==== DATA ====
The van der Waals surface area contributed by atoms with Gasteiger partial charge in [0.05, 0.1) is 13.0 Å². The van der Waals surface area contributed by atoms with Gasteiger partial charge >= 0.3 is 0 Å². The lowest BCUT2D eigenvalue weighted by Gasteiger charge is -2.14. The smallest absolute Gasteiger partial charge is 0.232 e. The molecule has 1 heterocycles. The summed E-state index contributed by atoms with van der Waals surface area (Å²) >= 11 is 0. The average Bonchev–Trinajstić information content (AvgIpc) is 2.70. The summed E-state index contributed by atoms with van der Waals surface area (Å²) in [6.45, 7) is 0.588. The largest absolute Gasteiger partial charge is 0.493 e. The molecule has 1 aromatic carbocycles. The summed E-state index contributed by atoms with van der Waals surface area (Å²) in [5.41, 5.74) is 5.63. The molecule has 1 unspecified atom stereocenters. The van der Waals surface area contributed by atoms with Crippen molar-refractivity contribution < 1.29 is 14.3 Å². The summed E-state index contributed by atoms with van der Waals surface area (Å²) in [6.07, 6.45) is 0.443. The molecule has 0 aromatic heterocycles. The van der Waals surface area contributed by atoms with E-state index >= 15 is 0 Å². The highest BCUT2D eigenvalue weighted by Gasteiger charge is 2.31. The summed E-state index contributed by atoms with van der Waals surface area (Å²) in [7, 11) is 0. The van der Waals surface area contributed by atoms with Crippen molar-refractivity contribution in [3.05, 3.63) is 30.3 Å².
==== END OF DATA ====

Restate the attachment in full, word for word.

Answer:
The van der Waals surface area contributed by atoms with Gasteiger partial charge in [0.05, 0.1) is 13.0 Å². The van der Waals surface area contributed by atoms with Gasteiger partial charge >= 0.3 is 0 Å². The lowest BCUT2D eigenvalue weighted by Gasteiger charge is -2.14. The smallest absolute Gasteiger partial charge is 0.232 e. The molecule has 1 heterocycles. The summed E-state index contributed by atoms with van der Waals surface area (Å²) >= 11 is 0. The average Bonchev–Trinajstić information content (AvgIpc) is 2.70. The summed E-state index contributed by atoms with van der Waals surface area (Å²) in [6.45, 7) is 0.588. The largest absolute Gasteiger partial charge is 0.493 e. The molecule has 1 aromatic carbocycles. The summed E-state index contributed by atoms with van der Waals surface area (Å²) in [5.41, 5.74) is 5.63. The molecule has 1 unspecified atom stereocenters. The van der Waals surface area contributed by atoms with Crippen molar-refractivity contribution < 1.29 is 14.3 Å². The summed E-state index contributed by atoms with van der Waals surface area (Å²) in [6.07, 6.45) is 0.443. The molecule has 0 aromatic heterocycles. The van der Waals surface area contributed by atoms with E-state index >= 15 is 0 Å². The highest BCUT2D eigenvalue weighted by Gasteiger charge is 2.31. The summed E-state index contributed by atoms with van der Waals surface area (Å²) in [7, 11) is 0. The van der Waals surface area contributed by atoms with Crippen molar-refractivity contribution in [3.05, 3.63) is 30.3 Å².